But to underscore, better Obama and perpetual stalemate than Bush and 9/11, Starve the Beast , the mideast wars, and the economic correction of 2008.
Speaking of a perpetual inability to make progress, it's time for me to make some amends for my own lack of progress on this blog, at least for the moment. Jumping from a late-ending semester to a much-needed vacation to a scramble to the start of the semester delayed my traditional year-end review post, so even as I look ahead at the forty-nine weeks to come in 2013.
But if our age is atemporal, what's a missed week or three? Obama proved not to be "the next big thing" and so I'll begin my look back at 2012 the same way I began the last two years, with my observation that
2010 marked the year in which "the next big thing" came to an end. (more here)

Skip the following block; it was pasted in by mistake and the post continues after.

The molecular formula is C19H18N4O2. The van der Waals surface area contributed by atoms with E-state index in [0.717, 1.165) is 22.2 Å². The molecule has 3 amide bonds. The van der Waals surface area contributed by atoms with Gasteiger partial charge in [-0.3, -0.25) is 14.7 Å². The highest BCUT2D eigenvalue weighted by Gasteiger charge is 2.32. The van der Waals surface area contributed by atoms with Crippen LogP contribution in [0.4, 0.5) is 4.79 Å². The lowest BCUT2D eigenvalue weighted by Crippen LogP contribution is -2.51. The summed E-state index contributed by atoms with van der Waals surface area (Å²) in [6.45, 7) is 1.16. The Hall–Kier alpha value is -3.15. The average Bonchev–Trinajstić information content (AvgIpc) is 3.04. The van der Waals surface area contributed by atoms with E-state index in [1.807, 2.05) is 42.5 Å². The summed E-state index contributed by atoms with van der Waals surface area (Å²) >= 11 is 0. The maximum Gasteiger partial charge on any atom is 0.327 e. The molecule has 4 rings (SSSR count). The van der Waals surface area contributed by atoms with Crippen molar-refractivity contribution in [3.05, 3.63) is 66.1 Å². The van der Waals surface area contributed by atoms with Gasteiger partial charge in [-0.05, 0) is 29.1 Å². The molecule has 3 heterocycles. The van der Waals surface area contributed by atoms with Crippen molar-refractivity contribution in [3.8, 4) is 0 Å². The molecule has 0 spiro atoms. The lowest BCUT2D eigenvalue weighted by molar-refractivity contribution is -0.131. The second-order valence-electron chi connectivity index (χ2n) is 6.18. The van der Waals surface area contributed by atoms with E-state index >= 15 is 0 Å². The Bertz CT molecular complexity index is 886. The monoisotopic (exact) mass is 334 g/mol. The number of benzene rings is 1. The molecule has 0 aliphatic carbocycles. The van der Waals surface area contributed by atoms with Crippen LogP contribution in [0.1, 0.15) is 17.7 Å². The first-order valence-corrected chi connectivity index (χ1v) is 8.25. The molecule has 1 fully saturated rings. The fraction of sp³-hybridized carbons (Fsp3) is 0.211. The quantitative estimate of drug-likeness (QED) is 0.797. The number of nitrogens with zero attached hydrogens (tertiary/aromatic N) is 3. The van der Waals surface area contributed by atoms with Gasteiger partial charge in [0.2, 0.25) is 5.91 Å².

Such is life during the middle atemporal. Time passes, but we don't clock it. Obama is re-elected, but we find ourselves relieved, not hopeful. Since the dawn of the personal computer era, the steady progress of digital technology has seemed as regular as the seasons and technology drove our sense of change, particularly for generations younger than the Baby Boomers. It still is, but tablets and assisted-GPS-enabled smart phones aren't new anymore, they're part of daily life for most anyone who reads this blog, and the release of a new iPhone or iPad is becoming routine even for those who once accorded such releases a cult value. If Moore's Law still holds, the relentless doubling of megahertz and megabytes came to an end a while back. There's new technology on the horizon, most notably an Internet of Things that will permeate everyday life. We can see it in devices like the Nest thermostat and Twine wireless sensor block, but so far these networked objects are creeping, not rushing, into our lives the way smart phones and tablets did. Smart innovators understand that we are in a period of refinement now, not massive innovation. Make it good, not make it new.